When Ramesh Kumar opens the All India Café next month in the former home of Ferrara Ristorante, he intends for the environment to be beautiful and the food excellent.
Like his other two restaurants — both named Gandhi, one in Silverdale and one on Bainbridge — this restaurant will feature Indian food from the Punjab region of northwestern India, he said, an area well known for its curries and clay-oven cooking, which is a traditional Indian cooking method and has been done in India for thousands of years. Throughout India, the cooking of the northwestern region is popular, and in this country, Kumar said, it is the food of that region that Indian restaurants typically serve.
The menu at the All India Café will include a wide range of dishes, from chicken and lamb to vegetarian and vegan dishes, he said. One of the most popular items at the Bainbridge restaurant will be on the menu here: garlic naan (bread) baked in the clay oven. Cheese naan is also popular, he said, especially with children, and that will be on the menu, too. Curries will be plentiful, and he hastened to add curry has a variety of flavors.
“Many people in this country think of curries as being hot, but that is not always the case,” Kumar said. “Curry does not mean it’s going to be like it will burn your tongue. Not that we can’t make it that way,” he added, laughing, noting customers five stars for their spiciness.
One of the challenges of opening a restaurant is finding and training the staff. But Kumar is planning on bringing most of his staff with him from his other restaurants.
“Most of the kitchen staff has been working with us for 15 years,” he said, dating back to their restaurant days when Kumar lived in California.
In fact, it was some of his staff who helped convince Kumar that opening up a restaurant in the Ferrara space was the right choice.
He had been thinking of opening another restaurant for about a year, he said, and was considering Gig Harbor. He read about this opportunity in the paper and came to Vashon with his wife in January. They were struck by the beauty of the restaurant and the kindness of the people, he said. In February, he came back with some of the people who cook for him, he said, and they made their thoughts clear as they prepared to go.
“We are not leaving this door unless you say yes,” Kumar said they told him.
In the dining rooms, Kumar said he had originally thought he would redecorate, but since they are beautiful now, the two front dining rooms will remain mostly as they are. In the back dining room, though, Kumar and his staff are working to create an authentic Indian room with low tables and pillows all around. It will be a romantic area, he said, and open by reservation only.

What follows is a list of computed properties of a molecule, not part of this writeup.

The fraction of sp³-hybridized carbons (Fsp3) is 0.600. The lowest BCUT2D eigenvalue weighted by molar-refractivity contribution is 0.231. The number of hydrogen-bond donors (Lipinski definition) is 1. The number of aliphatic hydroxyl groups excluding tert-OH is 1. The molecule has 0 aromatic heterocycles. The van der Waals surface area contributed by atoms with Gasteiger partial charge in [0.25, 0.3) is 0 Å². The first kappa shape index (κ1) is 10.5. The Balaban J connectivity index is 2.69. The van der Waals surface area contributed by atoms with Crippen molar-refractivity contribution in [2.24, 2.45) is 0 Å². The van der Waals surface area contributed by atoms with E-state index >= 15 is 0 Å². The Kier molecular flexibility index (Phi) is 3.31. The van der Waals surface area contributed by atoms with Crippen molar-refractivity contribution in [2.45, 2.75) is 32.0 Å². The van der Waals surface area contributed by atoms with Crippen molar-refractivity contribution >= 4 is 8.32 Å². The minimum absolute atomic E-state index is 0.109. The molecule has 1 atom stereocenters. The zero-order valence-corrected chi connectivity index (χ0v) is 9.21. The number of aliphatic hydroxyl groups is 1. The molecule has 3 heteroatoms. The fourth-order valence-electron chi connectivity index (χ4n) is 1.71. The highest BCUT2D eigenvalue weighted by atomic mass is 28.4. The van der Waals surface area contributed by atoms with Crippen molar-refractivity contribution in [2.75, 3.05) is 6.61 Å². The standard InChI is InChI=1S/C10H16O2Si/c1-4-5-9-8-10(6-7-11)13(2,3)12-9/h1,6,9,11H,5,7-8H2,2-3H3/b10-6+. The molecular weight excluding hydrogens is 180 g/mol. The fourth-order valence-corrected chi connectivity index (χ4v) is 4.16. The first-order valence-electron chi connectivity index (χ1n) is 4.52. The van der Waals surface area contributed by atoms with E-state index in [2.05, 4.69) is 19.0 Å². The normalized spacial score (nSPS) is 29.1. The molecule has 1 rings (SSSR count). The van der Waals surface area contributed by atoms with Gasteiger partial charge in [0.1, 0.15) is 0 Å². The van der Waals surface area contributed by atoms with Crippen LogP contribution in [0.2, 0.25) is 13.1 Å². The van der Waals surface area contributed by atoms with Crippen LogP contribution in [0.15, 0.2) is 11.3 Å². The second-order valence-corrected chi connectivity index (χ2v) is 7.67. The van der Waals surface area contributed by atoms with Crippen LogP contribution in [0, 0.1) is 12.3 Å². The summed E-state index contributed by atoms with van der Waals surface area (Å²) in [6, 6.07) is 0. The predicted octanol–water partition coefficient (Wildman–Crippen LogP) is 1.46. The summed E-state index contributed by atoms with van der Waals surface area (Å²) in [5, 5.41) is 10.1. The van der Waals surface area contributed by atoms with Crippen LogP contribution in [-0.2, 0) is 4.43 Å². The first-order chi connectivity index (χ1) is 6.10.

“It is going to be really nice,” he said. “Wait and see.”
Matt Bergman, former Ferrara owner and the owner of the building, is looking forward to the restaurant’s opening.
“I’m very excited about it,” he said. “I think it’s going to provide a wonderful addition to the restaurant opportunities on Vashon.”
Bergman noted that there were other businesses interested in the Ferrara space, but he felt that the All India Café offered some of the best possibilities.
“I was looking for a restaurant that could be sustainable over the long-term,” he said. “We had a lot of potential restaurants expressing interest. And my number one concern is that this is a concept that works on Vashon and a business model that can be effective over the long term.”
Bergman believes Kumar’s two other successful restaurants and the fact that one is on an Island are good indicators of success on Vashon.
“We’re hopeful it will be there for many years to come,” he said.
Kumar, 38, came to this country in 1988 and settled in Los Angeles, where he worked as a dishwasher. He has held every restaurant position there is, he said: dishwasher, busser, waiter, kitchen helper and head chef. By 2001 he was ready to open his own restaurant and was looking for a place that did not have any other Indian restaurants. He and his wife had a 3-month-old baby then, and they wanted a safe place to live. A friend in Seattle told him about this area, he said, and they settled in Silverdale. He opened his first restaurant later that year. In 2005, he opened his restaurant on Bainbridge.
Opening this restaurant has a different feel to it than the others, he said, in part because of the kindness of the people on Vashon and the response he has received already.
“If I talked to 10 people in the past two days, nine out of 10 people knew and are excited,” he said.